9/1/13  #736
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Don't open the door! Don't go into the basement! Don't look under the bed! Don't open the closet! Is it ghosts? Is it ghouls? Is it little hairy monsters with big teeth and claws? Is it the bank come to foreclose on your home? Is it politicians making all sorts of promises they'll never keep? NO - It's another spine-tingling issue of your favorite weekly newsletter of conspiracies, UFOs, the paranormal, and everything else spooky and scary - CONSPIRACY JOURNAL.

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This weeks issue of Conspiracy Journal looks at such soul-sucking stories as:
- Controlling Weather with Lasers -

- Jesse Marcel Jr. Dies -

- Did Life On Earth Originate On Mars? -
- Should Time Travel Be A Moral Imperative? -
What Caused the Mystery of the Dark Day?
All these exciting stories and MORE in this issue of

~ And Now, On With The Show! ~


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Be sure to tune in to Unraveling The Secrets Saturdays at 11:59PM EST
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This Week's Guest: Dana Haynes



Controlling Weather with Lasers

What could be cooler than zapping clouds to make them do as you wish? The dream has been around a long time. Is it nuts?

A decades ago the only weather-related laser research hitting the science news pages was the limited success of New Mexico researchers who were trying to trigger lightning with high-powered lasers shot from a mountain top at passing thunderheads.

This is a pretty dangerous work, since the North American monsoon is what powers the thunderstorms in the Southwest and they can be pretty violently electric. I remember asking one of these researchers what would happen if they succeeded. Would their laser get blasted to bits by an angry Zeus? Silly me. They used mirrors to launch the beam perpendicular from its source. Ben Franklin would be so proud.

But all that laser and lightning stuff is not where it’s at any more. More recently it’s been discovered that lasers can influence the water condensation in the air, which is a little lever that could perhaps be made into a bigger lever that could make it possible to squeeze more rain out of clouds in dry regions. Maybe. Hopefully.

The prospect is good enough that there was a Conference on Laser-based Weather Control in 2011 in Geneva. This year the same organizers are putting together their second international meeting: the Conference on Laser, Weather and Climate (LWC2013) at the World Meteorological Organisation (WMO), once again in Geneva.

Their website explained that “ultra-short lasers launched into the atmosphere have emerged as a promising prospective tool for weather modulation and climate studies.” They point out such prospects as the old lightning control dream, laser-assisted condensation, and then add “the striking similarities between the non-linear optical propagation and natural phenomena like rogue waves or climate bifurcations.”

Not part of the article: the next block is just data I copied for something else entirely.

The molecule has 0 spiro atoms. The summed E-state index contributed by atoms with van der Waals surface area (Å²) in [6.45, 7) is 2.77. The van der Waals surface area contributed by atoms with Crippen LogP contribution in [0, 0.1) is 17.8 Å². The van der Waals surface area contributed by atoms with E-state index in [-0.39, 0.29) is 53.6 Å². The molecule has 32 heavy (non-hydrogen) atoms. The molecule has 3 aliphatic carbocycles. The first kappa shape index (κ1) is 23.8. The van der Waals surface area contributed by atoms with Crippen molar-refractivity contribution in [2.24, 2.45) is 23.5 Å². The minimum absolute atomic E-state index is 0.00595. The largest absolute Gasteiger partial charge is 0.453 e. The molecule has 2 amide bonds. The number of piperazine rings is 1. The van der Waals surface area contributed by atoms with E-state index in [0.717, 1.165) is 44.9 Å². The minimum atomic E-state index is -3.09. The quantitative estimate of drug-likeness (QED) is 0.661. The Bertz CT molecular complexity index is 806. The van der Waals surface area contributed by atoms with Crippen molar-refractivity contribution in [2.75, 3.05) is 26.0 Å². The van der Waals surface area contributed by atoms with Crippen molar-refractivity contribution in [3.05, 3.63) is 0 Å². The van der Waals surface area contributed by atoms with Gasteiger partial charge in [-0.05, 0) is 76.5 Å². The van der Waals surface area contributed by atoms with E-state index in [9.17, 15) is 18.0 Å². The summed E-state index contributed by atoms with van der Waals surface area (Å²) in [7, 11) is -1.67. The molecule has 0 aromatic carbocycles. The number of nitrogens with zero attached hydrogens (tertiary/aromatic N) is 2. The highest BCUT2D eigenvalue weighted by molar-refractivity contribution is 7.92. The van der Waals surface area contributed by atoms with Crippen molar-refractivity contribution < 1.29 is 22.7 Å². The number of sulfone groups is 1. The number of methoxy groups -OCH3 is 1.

I will not pretend to understand more than a sliver of that last phrase, but I look forward to hearing about more specific science coming out of the conference itself, on Sept. 16-18. Meetings like these are critical for an unusual field because they require such a wide array of talents — meteorologists, atmospheric physicists, electrical engineers (someone has to work the laser), and so on — who may not all be employed at the same institution. Hopes are that collaborations will ensue. Long gone are the days when two guys with a kite, key and a jar could do meaningful science.

Source: Discovery


Jesse Marcel Jr. Dies

Dr. Jesse Marcel Jr., who said he handled debris from the 1947 crash of an unidentified flying object near Roswell, N.M., has died at the age of 76.

Denice Marcel said her father was found dead at his home in Helena on Saturday, less than two months after making his last trip to Roswell. He had been reading a book about UFOs.

Over the past 35 years, Marcel Jr. appeared on TV shows, documentaries and radio shows; was interviewed for magazine articles and books, and traveled the world lecturing about his experiences in Roswell.

"He was credible. He wasn't lying. He never embellished – only told what he saw," his wife Linda said.

Marcel's father was an Air Force intelligence officer and reportedly the first military officer to investigate the wreckage in early July 1947. Marcel Jr. said he was 10 when his father brought home some of the debris, woke him up in the middle of the night and said the boy needed to look at it because it was something he would never see again.

His father maintained the debris "was not of this Earth," Linda Marcel said. "They looked through the pieces, tried to make sense of it."

The item that Marcel Jr. said fascinated him the most was a small beam with some sort of purple-hued hieroglyphics on it, she said.

After an initial report that a flying saucer had been recovered on a ranch near Roswell, the military issued a statement saying the debris was from a weather balloon.

"They were told to keep it quiet and they did for years and years and years," Linda Marcel said. Interest in the case was revived, however, when physicist and UFO researcher Stanton Friedman spoke with Jesse Marcel Sr. in the late 1970s.

Friedman wrote the foreword to Marcel Jr.'s 2007 book "The Roswell Legacy," and described him as a courageous man who "set a standard for honesty and decency and telling the truth."